Does this mean that you should very carefully plan out your preliminary drafts? Not at all. That’s essentially the route to complete gridlock and non-productivity. Rather, you should be aware of this problem and be willing to be flexible. Realize that what you put down on the paper for the first draft (or early versions of analysis) is subject to change- and make others you are working with aware of this explicitly (simply labeling something as “preliminary analysis” or “rough draft” isn’t explicit enough). And don’t be afraid to back away from it if it’s not working out. It’s much better if that happens earlier in the process than later- that is, it’s better to completely tear down a final draft of a paper than to have reviewers completely miss the point of what you’re trying to say after you’ve submitted it.

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Proposal gambit

I am currently (this minute… well, not THIS minute, but just a minute ago, and in a minute) in the throes of revising a resubmission of a previously submitted R01 proposal to NIH. This proposal generally covers novel methods to build protein-sequence-based classifiers for problematic functional classes- that is, groups of proteins that have a shared function but either are very divergent in their sequence (meaning that they can’t be associated by traditional sequence similarity approaches) or have a lot of similar sequences with divergent functions (and the function that’s interesting can’t be easily disambiguated).

I got good feedback from reviewers on the previous version (though I did not get discussed- for those who aren’t familiar with the process, to get a score- and thus a chance at funding- your grant has to be in the top 50% of the grants that the review panel reads, then it moves on to actual discussion in the panel and scoring). Their main complaint was that I had not described the novel method I was proposing in sufficient detail, and so they were intrigued but couldn’t assess if this would really work or not. The format of NIH R01-level grants (12 pages for the research part) means that to provide details of methods you really need to have published your preliminary results. Also- if it’s published it really lends weight to the fact that you can do it and get it through peer review (or pay your way into a publication in an fly-by-night journal).

So anyway. I’ve put this resubmission off since last year and I’m not getting any younger and I don’t have a publication to reference on the method in the proposal yet. So here’s my gambit. I’ve been working on the paper that will provide preliminary data and it was really nearly finished it just needed a good push to get it finalized, which came in the form of this grant. My plan is to finish up the last couple of details on the paper and submit it to F1000 Research because it offers online publication immediately with subsequent peer review. I’ve been intrigued by this emerging model recently and wanted to try it anyway. But this allows me to reference the online version very soon after I upload it (maybe tomorrow) and include it as a bona fide citation for my grant. The idea is that by the time it’s reviewed (3 months hence) it will have passed peer review and will be an actual citation.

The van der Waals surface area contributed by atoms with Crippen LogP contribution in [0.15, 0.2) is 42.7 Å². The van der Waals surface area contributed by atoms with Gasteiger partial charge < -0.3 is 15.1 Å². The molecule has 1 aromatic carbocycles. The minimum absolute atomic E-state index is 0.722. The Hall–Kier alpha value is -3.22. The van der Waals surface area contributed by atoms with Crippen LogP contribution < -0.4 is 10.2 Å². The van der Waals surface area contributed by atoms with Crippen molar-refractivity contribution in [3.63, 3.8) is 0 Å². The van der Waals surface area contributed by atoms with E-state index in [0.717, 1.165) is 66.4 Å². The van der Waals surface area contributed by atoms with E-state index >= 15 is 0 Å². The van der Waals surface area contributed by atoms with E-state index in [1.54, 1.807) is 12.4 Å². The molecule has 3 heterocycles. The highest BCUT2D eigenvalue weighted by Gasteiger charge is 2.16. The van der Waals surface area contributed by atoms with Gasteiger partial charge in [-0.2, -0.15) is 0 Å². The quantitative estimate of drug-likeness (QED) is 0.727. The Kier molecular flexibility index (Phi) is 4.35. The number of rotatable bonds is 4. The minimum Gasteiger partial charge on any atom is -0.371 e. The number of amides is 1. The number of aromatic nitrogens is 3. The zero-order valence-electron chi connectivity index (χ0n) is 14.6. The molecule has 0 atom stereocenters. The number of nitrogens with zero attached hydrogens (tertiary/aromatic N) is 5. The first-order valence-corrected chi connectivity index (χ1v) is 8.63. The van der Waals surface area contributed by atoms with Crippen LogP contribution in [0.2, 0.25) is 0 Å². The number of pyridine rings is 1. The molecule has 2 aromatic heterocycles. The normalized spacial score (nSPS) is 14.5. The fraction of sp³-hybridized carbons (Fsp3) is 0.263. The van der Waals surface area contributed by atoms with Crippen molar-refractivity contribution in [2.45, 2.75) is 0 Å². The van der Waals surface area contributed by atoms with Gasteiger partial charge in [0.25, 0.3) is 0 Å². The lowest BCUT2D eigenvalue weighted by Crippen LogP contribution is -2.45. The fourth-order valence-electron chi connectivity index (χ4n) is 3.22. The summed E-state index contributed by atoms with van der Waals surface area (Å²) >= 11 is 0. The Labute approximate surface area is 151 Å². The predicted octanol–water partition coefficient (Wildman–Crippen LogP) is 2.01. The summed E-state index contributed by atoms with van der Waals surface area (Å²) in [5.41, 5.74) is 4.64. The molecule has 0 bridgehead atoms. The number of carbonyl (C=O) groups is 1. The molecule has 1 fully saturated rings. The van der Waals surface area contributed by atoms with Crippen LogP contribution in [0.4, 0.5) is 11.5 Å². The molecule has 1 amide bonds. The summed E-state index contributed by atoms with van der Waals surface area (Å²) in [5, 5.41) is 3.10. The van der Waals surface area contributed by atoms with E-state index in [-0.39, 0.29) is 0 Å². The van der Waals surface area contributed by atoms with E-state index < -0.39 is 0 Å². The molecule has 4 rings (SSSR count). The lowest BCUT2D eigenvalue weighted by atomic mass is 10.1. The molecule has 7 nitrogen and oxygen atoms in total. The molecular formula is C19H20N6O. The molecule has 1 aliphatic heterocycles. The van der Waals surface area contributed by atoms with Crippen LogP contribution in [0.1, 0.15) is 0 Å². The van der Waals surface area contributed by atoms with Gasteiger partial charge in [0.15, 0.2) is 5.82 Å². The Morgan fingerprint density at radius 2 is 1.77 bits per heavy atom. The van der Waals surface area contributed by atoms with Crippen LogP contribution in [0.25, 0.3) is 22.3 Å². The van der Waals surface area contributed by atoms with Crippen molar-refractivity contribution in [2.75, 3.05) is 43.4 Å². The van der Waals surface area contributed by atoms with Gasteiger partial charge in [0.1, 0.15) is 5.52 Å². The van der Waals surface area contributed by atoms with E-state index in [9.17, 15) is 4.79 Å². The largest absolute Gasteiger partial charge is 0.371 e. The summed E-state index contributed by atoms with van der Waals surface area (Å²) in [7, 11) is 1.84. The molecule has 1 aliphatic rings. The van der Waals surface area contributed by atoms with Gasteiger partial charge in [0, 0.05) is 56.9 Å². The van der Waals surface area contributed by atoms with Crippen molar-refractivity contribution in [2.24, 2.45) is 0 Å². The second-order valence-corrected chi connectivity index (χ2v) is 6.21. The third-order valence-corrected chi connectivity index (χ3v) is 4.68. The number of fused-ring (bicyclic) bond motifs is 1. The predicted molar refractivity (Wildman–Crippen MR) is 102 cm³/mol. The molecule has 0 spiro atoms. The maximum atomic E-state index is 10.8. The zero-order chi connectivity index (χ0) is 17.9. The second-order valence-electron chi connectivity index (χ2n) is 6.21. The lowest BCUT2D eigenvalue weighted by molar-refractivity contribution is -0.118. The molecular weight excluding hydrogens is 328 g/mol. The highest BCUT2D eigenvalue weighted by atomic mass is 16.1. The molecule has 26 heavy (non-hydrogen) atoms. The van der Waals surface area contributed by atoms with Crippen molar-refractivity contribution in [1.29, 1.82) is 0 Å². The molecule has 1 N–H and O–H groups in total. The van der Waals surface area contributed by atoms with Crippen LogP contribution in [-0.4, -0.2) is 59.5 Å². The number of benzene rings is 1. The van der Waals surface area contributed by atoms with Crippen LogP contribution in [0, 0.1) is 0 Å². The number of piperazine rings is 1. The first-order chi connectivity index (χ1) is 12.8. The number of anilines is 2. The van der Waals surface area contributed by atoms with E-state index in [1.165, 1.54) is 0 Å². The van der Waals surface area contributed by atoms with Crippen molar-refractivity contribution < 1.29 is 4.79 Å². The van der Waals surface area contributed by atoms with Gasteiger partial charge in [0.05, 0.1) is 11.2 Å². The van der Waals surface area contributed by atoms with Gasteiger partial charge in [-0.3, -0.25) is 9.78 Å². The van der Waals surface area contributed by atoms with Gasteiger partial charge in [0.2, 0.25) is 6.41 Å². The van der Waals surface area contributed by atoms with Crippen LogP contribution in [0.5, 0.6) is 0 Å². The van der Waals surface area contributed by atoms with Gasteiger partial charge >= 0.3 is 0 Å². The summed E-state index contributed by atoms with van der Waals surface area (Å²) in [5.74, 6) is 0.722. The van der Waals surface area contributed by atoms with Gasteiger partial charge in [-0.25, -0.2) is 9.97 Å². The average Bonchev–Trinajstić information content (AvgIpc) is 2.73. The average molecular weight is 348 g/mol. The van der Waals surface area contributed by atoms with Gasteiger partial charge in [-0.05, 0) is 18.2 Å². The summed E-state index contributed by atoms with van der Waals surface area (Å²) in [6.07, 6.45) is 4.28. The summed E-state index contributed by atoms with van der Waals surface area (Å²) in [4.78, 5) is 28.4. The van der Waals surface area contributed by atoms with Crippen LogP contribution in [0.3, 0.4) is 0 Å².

But it’s a gambit. It’s possible that the paper will still be under review or will have received harsh reviews by the time the reviewers look at it. It’s also possible that since I won’t have a traditional journal citation in text for the proposal- I’ll need to supply a URL to my online version- that the reviewers will just frown on this whole idea and it might even piss them off making them think I’m trying to get away with something (which I totally am, though it’s not unethical or against the rules in any way that I can see). However, I’m pretty sure that this is a lot more common on the CS side (preprint servers, and the like) so I’m betting on that flying.

Anyway, I’ll have an update in 3+ months on how this worked out for me. I actually have high hopes for this proposal- which does scare me a little. But I’m totally used to dealing with rejection, as I’ve mentioned before on numerous occasions. Wish me luck!